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Key Elements of Successful Drug Policies for Manufacturing Workers

Key Elements of Successful Drug Policies for Manufacturing Workers

When an employee is injured on the job, there can be long-term implications for both the worker and the company. When employees are prescribed painkillers and other drugs as part of their recovery, they may be more likely to misuse or abuse drugs than if they were never injured.

To combat the risk of on-the-job or post-injury drug abuse, a strong drug policy is key. OSHA recommends considering the following when developing a drug policy for your organization:

  • Clear goals: The foundation of any drug policy program should start with a clear description of the purpose of the policy. Include an overview of what behaviors/substances are prohibited in the workplace and detailed consequences should employees violate the policy.

  • Supervisor training: Manufacturers should train supervisors to on the drug policy and its implications, how to manage employees with performance problems related to substance abuse, and assistance options for employees dealing with addiction issues.

  • Employee education: Once supervisors and management are on board, teach employees about the policy, its benefits, and the consequences of breaking the guidelines.

  • Workplace assistance: Provide assistance to employees who need support. OSHA recommends Employee Assistance Programs (EAPs) as the most effective way to address poor job performance that may stem from substance abuse. These programs also offer counseling and other educational services that employees with drug addiction can utilize.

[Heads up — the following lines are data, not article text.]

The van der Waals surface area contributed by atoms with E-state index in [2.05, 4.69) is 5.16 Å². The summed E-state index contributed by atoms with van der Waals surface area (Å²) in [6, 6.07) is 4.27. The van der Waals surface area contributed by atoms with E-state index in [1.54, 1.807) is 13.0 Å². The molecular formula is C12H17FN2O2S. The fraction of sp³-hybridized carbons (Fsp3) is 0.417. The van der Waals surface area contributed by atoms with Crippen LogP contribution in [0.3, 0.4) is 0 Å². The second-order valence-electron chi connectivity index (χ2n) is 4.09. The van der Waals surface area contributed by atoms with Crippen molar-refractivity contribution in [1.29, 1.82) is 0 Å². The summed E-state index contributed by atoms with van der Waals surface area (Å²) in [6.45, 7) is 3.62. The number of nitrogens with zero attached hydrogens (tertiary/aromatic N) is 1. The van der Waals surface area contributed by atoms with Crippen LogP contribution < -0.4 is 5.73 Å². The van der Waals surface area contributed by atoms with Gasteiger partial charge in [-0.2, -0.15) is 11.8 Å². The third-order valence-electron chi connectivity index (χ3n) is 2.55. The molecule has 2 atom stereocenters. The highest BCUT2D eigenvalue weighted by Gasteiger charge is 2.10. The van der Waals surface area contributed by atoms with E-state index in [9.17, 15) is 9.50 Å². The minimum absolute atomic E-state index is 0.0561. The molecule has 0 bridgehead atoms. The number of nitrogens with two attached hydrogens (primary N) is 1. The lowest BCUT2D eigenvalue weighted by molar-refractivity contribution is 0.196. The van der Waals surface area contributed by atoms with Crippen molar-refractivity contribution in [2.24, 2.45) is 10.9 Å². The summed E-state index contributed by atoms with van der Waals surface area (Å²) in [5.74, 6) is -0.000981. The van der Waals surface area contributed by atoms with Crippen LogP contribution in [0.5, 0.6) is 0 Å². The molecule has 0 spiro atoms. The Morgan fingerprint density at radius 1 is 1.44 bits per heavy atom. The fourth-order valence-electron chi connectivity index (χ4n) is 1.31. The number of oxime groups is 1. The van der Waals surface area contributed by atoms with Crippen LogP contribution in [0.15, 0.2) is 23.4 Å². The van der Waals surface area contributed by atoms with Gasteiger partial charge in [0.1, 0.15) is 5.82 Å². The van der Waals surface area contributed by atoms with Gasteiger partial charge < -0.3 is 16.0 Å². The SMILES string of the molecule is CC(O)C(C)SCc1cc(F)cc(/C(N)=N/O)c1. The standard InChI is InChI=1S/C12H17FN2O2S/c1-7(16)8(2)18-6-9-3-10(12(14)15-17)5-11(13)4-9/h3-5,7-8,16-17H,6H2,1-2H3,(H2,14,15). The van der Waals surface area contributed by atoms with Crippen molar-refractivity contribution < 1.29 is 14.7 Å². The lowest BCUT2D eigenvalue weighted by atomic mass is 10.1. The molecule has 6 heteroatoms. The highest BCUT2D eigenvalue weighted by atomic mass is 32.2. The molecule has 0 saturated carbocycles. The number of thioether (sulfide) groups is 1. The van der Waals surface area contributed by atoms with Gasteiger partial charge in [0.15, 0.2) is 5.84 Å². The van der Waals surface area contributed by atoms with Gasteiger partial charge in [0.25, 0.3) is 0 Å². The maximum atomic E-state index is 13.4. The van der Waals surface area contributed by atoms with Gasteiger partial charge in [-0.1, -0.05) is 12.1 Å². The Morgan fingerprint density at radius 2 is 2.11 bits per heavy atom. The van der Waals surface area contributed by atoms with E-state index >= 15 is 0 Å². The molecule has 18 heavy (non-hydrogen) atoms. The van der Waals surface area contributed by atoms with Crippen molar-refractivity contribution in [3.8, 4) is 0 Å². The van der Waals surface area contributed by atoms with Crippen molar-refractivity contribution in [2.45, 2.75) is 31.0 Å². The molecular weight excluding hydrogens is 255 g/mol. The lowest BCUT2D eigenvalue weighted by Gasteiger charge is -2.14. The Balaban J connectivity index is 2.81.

• Drug testing: While drug testing isn’t required of companies with drug policies, a survey from the Society for Human Resource Management found workers’ compensation incidence rates decreased by approximately 50 percent after companies introduced drug testing programs.

Given the high stress and risk involved in manufacturing facilities, employers must work together with supervisors and staff to create a fair drug policy that is well-suited to the individual challenges of the industry. OSHA advises that a good program isn’t created overnight – it requires careful planning and much consideration.

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The information contained in this article should not be construed as professional advice, and is not intended to replace official sources. Other resources linked from these pages are maintained by independent providers; therefore, NJM cannot guarantee their accuracy.